Beauty and the Geek Modernizes for a Comeback

Pairing ultra-attractive participants with brainy but socially inept counterparts, Beauty and the Geek first hit screens in the U.S. in 2005. The format, sold by Banijay Rights, went on to travel across numerous markets in Europe, Latin America and beyond.

Last year, the show made a high-profile comeback in Australia, following recent revivals in Italy and Germany, all produced by labels within the Banijay footprint. The latest return is in the U.K. with discovery+. The most recent Australian version has been sold widely, with Banijay Rights landing deals across Europe, Asia, India and the Middle East.

“Like so many of our formats, the show was supersized in Australia, making it bigger and more colorful, with high production values,” says Lucas Green, global head of content operations at Banijay. “They added a new layer of warmth and heart to the show, which made audiences in Australia fall in love with the format all over again. A reinvention of this scale invigorates the format internationally and gets the market’s attention. We are very much focused on this up-to-date iteration, and Beauty and the Geek is the latest in a steady stream of hits from our catalog that are being creatively rebooted and coming back strongly for new audiences.”

When Beauty and the Geek was successful the first time around, the public perception of what constituted a “geek” and what made a “beauty” was different from what it is today, Green adds. “When returning to Italy, the format was immediately expanded with casting that went beyond old stereotypes.

“Looking at the show through a modern lens, the perception of beauty and geekery has changed,” he continues. “With the rise of social media and tech, geeks have become modern cult heroes, and this show champions what makes these characters unique and special. There is an inner geek in all of us, and this show brings it out. There’s a lot of love out there for geeks, and rightly so!”

Likewise, the perception of beauty has changed. “When Beauty and the Geek was created almost 20 years ago, the casting was more homogenous, whereas the contemporary definition of beauty is (thankfully) more inclusive and diverse, shining a light on all types of people,” Green says. “There is always more to the beauties than meets the eye, and the modernization of this format celebrates beauty in its full spectrum.”

He adds that producers have been mindful of the mental and physical welfare of all participants. “Beauty and the Geek should always feel like a warm and uplifting format; never cruel and never poking fun,” says Green. “So, it was important that all our cast felt comfortable and supported, even though they were taking part in a culture-clash experiment. Participant welfare is a top priority in all Banijay’s production bibles and producer guidelines.”

There are successful versions of the revived show up and running in Italy, Germany and Australia, with the U.K. to come soon. These new versions have been “cleverly evolved,” according to Green, with tweaks around the edges but staying true to the simple premise of the show. The core of the series—exploring whether opposites attract—remains intact. “This is as compelling as any classic fairy-tale narrative,” Green says. “Beauty and the Geek is a relationship show rather than dating. It lends itself well to a long story arc, as the relationships grow, change, mature and develop. Sometimes, it is about friendship as much as romance.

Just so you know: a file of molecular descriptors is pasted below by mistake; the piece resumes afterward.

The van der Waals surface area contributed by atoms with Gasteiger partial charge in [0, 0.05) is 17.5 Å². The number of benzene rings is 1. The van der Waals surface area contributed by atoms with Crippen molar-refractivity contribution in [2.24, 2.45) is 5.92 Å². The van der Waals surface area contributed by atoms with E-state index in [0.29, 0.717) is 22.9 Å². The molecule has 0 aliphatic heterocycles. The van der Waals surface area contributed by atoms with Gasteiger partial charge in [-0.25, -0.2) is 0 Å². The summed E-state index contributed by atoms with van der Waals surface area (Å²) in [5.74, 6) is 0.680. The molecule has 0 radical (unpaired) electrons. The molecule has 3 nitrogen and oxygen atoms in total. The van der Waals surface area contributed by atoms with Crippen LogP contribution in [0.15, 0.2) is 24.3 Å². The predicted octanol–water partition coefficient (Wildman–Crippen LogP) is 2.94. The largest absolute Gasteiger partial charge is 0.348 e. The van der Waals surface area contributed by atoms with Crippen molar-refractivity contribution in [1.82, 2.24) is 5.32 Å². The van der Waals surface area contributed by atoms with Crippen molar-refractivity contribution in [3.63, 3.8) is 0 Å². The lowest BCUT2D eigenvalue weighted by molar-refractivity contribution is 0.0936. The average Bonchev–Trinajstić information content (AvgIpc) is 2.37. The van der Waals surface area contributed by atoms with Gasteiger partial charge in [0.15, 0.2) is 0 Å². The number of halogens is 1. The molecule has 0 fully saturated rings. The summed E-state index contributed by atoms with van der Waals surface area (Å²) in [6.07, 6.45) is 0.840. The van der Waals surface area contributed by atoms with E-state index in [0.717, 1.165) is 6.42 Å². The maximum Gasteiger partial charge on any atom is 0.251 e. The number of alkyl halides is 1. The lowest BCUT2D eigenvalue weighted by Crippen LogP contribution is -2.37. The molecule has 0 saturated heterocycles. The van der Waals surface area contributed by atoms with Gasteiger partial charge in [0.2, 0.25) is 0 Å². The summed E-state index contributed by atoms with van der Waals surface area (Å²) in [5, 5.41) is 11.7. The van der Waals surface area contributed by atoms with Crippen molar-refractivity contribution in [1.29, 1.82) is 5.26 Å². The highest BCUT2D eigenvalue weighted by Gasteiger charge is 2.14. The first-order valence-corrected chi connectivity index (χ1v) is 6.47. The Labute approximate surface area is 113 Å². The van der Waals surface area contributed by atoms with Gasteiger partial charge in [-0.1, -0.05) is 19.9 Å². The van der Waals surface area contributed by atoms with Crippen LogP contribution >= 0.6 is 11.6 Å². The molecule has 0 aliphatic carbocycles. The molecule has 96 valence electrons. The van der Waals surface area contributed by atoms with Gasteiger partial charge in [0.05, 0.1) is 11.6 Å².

“We see great makeovers where the geeks really come into their own and show their inner diamond,” he continues. “That’s always a great moment with the big makeover reveal, and we see the geeks change in the eyes of the beauties.”

By seeking to answer a simple yet universal question—Will opposites attract?—the show has struck a chord with audiences because it comes across as having a real purpose. “The resounding answer is often yes, opposites can attract, and that is fun, life-affirming, joyful and uplifting for the viewers,” says Green.

He adds that when Banijay was looking at this format as a potential piece of IP to bring back to the screens, it was very inspired by the global popularity of The Big Bang Theory, “which, if you look at the core cast, is really a scripted version of Beauty and the Geek,” Green adds. “Right in front of our own eyes, in our own catalog, we discovered an unscripted version of an incredibly popular show. Geeks are finally having their moment in the sun.”

Green likens Beauty and the Geek to an unscripted rom-com. “It’s heartwarming entertainment to see the clash of cultures and people educate each other and the world about their loveable differences. This show has so much potential; it is lighthearted, warm and funny, but with romance at its heart. Because Beauty and the Geek is so relatable, the potential to draw a big audience is huge. Whether you’re passionate about Comic-Con, decoding and gaming or Instagram, fashion and make-up, there is something for everyone.”

The Beauty and the Geek format will continue to modernize and expand the definition of what people think a “beauty” and a “geek” should be, Green promises, “giving producers the chance to make the show more progressive in their own markets.

“We’ll be targeting a slightly younger 16-to-34 audience that hasn’t had the pleasure of enjoying the show in the past. The key to reboots is to make subtle tonal revisions without feeling you need to tear up the rule book. Keeping it simple is sometimes the hardest bit to get right.”